The strain of trying to cover too much territory shows in this patchwork import.


A two-part home-garden manual for British and like climes, with a thin fictive overlay on the first half.

Young Billy recounts the pleasures of working with his grandpa in a “vegetable patch at the garden’s end” from late winter through fall. His gee-whiz narration often waxes pedantic: “I spy slimy slugs and snails. Caterpillars too! And I see aphids and blackflies, feasting on young, frail leaves.” Once the patch is put to sleep, Fry drops the perfunctory plot completely and goes on to recap, season by season, general gardening agendas for adults and for children on facing pages. In Moxley’s similarly stiff art, generic figures with, generally, fixed expressions pose amid sharply regimented rows of growing but thinly planted veggies. (Despite several references to flowers there are none to be seen, except for a spindly row of daffodils.) Aside from not using mulch, Grandpa gardens organically. Readers may well find themselves confused. Not only does the garden in the first part not match the suggested plan in the second, the author mentions crops that Grandpa doesn’t happen to grow, like raspberries and sweetcorn. Furthermore, the instructions to plant broad beans in the fall (only possible where winters are mild, and for a fall crop, which she doesn’t mention) and to check for hedgehogs before lighting bonfires aren’t the only ones not suitable for most North American gardens.

The strain of trying to cover too much territory shows in this patchwork import. (Instructional picture book. 6-9)

Pub Date: March 1, 2012

ISBN: 978-1-84686-053-9

Page Count: 40

Publisher: Barefoot Books

Review Posted Online: Feb. 5, 2012

Kirkus Reviews Issue: Feb. 15, 2012

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An effective early chapter book conveyed in a slightly overdone gag.


Epistolary dispatches from the eternal canine/feline feud.

Simon the cat is angry. He had done a good job taking care of his boy, Andy, but now that Andy’s parents are divorced, a dog named Baxter has moved into Andy’s dad’s house. Simon believes that there isn’t enough room in Andy’s life for two furry friends, so he uses the power of the pen to get Baxter to move out. Inventively for the early-chapter-book format, the story is told in letters written back and forth; Simon’s are impeccably spelled on personalized stationery while Baxter’s spelling slowly improves through the letters he scrawls on scraps of paper. A few other animals make appearances—a puffy-lipped goldfish who for some reason punctuates her letter with “Blub…blub…” seems to be the only female character (cued through stereotypical use of eyelashes and red lipstick), and a mustachioed snail ferries the mail to and fro. White-appearing Andy is seen playing with both animals as a visual background to the text, as is his friend Noah (a dark-skinned child who perhaps should not be nicknamed “N Man”). Cat lovers will appreciate Simon’s prickliness while dog aficionados will likely enjoy Baxter’s obtuse enthusiasm, and all readers will learn about the time and patience it takes to overcome conflict and jealousy with someone you dislike.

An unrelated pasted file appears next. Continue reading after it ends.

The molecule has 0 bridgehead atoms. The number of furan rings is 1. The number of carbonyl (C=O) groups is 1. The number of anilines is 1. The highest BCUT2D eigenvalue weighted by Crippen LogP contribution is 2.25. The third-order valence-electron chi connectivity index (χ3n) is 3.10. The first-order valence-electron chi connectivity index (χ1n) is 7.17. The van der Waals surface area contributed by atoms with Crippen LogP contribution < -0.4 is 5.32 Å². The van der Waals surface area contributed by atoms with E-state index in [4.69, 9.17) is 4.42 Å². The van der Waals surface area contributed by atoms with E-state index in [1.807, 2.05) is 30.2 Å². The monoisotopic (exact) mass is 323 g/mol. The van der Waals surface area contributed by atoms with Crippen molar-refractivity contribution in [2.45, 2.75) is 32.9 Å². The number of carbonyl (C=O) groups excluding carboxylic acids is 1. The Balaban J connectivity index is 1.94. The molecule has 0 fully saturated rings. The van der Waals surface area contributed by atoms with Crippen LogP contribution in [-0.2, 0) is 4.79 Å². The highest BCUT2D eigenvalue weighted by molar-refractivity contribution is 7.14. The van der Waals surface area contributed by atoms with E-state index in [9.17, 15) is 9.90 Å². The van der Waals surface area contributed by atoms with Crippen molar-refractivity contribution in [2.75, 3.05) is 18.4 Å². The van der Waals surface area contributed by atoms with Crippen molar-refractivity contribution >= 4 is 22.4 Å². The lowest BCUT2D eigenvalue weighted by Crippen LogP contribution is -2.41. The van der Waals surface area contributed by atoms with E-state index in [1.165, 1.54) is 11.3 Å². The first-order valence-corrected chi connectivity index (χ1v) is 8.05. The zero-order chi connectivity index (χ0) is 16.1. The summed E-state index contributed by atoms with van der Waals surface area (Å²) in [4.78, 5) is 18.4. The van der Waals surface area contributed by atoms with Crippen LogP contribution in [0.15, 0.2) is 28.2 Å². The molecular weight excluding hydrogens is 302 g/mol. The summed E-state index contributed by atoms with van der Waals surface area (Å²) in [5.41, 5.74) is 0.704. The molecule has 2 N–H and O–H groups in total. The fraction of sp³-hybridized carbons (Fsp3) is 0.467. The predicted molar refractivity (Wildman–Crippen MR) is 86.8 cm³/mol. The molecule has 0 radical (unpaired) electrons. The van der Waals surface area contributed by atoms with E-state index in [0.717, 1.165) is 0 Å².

An effective early chapter book conveyed in a slightly overdone gag. (Fiction. 6-8)

Pub Date: May 12, 2020

ISBN: 978-0-8234-4492-2

Page Count: 80

Publisher: Holiday House

Review Posted Online: Jan. 21, 2020

Kirkus Reviews Issue: Feb. 15, 2020

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Well-meaning and with a lovely presentation, this sentimental effort may be aimed more at adults than kids.


Little girls are given encouragement and assurance so they can meet the challenges of life as they move through the big, wide world.

Delicately soft watercolor-style art depicts naturalistic scenes with a diverse quintet of little girls portraying potential situations they will encounter, as noted by a narrative heavily dependent on a series of clichés. “The stars are high, and you can reach them,” it promises as three of the girls chase fireflies under a star-filled night sky. “Oceans run deep, and you will learn to swim,” it intones as one girl treads water and another leans over the edge of a boat to observe life on the ocean floor. “Your feet will take many steps, my brave little girl. / Let your heart lead the way.” Girls gingerly step across a brook before making their way through a meadow. The point of all these nebulous metaphors seems to be to inculcate in girls the independence, strength, and confidence they’ll need to succeed in their pursuits. Trying new things, such as foods, is a “delicious new adventure.” Though the quiet, gentle text is filled with uplifting words that parents will intuitively relate to or comprehend, the esoteric messages may be a bit sentimental and ambiguous for kids to understand or even connect to. (This book was reviewed digitally with 10.5-by-19-inch double-page spreads viewed at 50% of actual size.)

Well-meaning and with a lovely presentation, this sentimental effort may be aimed more at adults than kids. (Picture book. 6-8)

Pub Date: March 23, 2021

ISBN: 978-0-593-30072-5

Page Count: 32

Publisher: Random House

Review Posted Online: Jan. 13, 2021

Kirkus Reviews Issue: Feb. 1, 2021

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